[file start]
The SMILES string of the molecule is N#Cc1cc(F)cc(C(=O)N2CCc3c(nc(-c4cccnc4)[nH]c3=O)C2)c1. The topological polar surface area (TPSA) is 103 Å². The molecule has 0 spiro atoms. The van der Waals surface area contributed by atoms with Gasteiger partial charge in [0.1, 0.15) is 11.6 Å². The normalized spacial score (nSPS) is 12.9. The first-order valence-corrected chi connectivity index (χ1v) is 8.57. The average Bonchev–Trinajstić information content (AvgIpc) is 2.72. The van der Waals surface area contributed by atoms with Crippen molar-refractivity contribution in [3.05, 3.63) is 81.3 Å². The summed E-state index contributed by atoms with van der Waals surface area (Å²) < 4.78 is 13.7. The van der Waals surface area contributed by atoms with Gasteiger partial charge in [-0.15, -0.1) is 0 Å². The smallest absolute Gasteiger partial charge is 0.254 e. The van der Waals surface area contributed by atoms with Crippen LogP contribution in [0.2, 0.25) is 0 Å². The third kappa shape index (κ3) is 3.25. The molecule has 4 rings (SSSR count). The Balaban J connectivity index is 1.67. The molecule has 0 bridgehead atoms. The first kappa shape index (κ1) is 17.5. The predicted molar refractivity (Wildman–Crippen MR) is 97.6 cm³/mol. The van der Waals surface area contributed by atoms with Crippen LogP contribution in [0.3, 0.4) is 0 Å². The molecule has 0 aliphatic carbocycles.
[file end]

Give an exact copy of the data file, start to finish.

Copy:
The SMILES string of the molecule is N#Cc1cc(F)cc(C(=O)N2CCc3c(nc(-c4cccnc4)[nH]c3=O)C2)c1. The topological polar surface area (TPSA) is 103 Å². The molecule has 0 spiro atoms. The van der Waals surface area contributed by atoms with Gasteiger partial charge in [0.1, 0.15) is 11.6 Å². The normalized spacial score (nSPS) is 12.9. The first-order valence-corrected chi connectivity index (χ1v) is 8.57. The average Bonchev–Trinajstić information content (AvgIpc) is 2.72. The van der Waals surface area contributed by atoms with Crippen molar-refractivity contribution in [3.05, 3.63) is 81.3 Å². The summed E-state index contributed by atoms with van der Waals surface area (Å²) < 4.78 is 13.7. The van der Waals surface area contributed by atoms with Gasteiger partial charge in [-0.15, -0.1) is 0 Å². The smallest absolute Gasteiger partial charge is 0.254 e. The van der Waals surface area contributed by atoms with Crippen LogP contribution in [0.2, 0.25) is 0 Å². The third kappa shape index (κ3) is 3.25. The molecule has 4 rings (SSSR count). The Balaban J connectivity index is 1.67. The molecule has 0 bridgehead atoms. The first kappa shape index (κ1) is 17.5. The predicted molar refractivity (Wildman–Crippen MR) is 97.6 cm³/mol. The van der Waals surface area contributed by atoms with Crippen LogP contribution in [0.3, 0.4) is 0 Å². The molecule has 0 aliphatic carbocycles.